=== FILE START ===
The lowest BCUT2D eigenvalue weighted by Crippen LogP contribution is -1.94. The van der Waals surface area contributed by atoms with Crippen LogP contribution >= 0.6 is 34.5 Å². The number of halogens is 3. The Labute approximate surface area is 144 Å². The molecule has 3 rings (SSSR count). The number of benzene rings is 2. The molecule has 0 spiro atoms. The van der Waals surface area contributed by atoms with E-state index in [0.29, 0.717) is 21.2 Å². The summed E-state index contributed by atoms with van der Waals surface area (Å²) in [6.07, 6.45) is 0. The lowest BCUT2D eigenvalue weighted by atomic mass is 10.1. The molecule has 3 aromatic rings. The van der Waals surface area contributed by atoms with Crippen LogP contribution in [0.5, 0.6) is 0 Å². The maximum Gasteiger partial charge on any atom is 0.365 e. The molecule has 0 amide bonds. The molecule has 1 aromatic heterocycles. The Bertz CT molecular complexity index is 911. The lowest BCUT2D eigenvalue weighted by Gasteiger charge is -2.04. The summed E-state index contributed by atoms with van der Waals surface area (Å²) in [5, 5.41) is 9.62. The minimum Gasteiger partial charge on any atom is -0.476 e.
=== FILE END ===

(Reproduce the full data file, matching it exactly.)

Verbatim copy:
The lowest BCUT2D eigenvalue weighted by Crippen LogP contribution is -1.94. The van der Waals surface area contributed by atoms with Crippen LogP contribution >= 0.6 is 34.5 Å². The number of halogens is 3. The Labute approximate surface area is 144 Å². The molecule has 3 rings (SSSR count). The number of benzene rings is 2. The molecule has 0 spiro atoms. The van der Waals surface area contributed by atoms with E-state index in [0.29, 0.717) is 21.2 Å². The summed E-state index contributed by atoms with van der Waals surface area (Å²) in [6.07, 6.45) is 0. The lowest BCUT2D eigenvalue weighted by atomic mass is 10.1. The molecule has 3 aromatic rings. The van der Waals surface area contributed by atoms with Crippen LogP contribution in [0.5, 0.6) is 0 Å². The maximum Gasteiger partial charge on any atom is 0.365 e. The molecule has 0 amide bonds. The molecule has 1 aromatic heterocycles. The Bertz CT molecular complexity index is 911. The lowest BCUT2D eigenvalue weighted by Gasteiger charge is -2.04. The summed E-state index contributed by atoms with van der Waals surface area (Å²) in [5, 5.41) is 9.62. The minimum Gasteiger partial charge on any atom is -0.476 e.